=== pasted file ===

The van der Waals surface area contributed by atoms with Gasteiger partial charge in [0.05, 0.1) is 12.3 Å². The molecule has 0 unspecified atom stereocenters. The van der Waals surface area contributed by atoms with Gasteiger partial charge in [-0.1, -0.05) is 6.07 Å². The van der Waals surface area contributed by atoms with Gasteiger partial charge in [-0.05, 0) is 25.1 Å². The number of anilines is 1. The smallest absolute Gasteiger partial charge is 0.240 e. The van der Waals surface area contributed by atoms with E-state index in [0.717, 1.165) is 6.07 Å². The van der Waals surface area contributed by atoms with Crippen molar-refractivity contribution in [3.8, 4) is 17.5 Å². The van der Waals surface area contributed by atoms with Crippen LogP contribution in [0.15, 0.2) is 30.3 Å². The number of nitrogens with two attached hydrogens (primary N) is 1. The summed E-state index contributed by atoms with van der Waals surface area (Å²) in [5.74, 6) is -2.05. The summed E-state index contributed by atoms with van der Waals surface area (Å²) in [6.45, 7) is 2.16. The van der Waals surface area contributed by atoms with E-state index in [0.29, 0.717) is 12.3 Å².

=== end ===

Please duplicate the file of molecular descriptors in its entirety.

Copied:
The van der Waals surface area contributed by atoms with Gasteiger partial charge in [0.05, 0.1) is 12.3 Å². The molecule has 0 unspecified atom stereocenters. The van der Waals surface area contributed by atoms with Gasteiger partial charge in [-0.1, -0.05) is 6.07 Å². The van der Waals surface area contributed by atoms with Gasteiger partial charge in [-0.05, 0) is 25.1 Å². The number of anilines is 1. The smallest absolute Gasteiger partial charge is 0.240 e. The van der Waals surface area contributed by atoms with E-state index in [0.717, 1.165) is 6.07 Å². The van der Waals surface area contributed by atoms with Crippen molar-refractivity contribution in [3.8, 4) is 17.5 Å². The van der Waals surface area contributed by atoms with Crippen LogP contribution in [0.15, 0.2) is 30.3 Å². The number of nitrogens with two attached hydrogens (primary N) is 1. The summed E-state index contributed by atoms with van der Waals surface area (Å²) in [5.74, 6) is -2.05. The summed E-state index contributed by atoms with van der Waals surface area (Å²) in [6.45, 7) is 2.16. The van der Waals surface area contributed by atoms with E-state index in [0.29, 0.717) is 12.3 Å².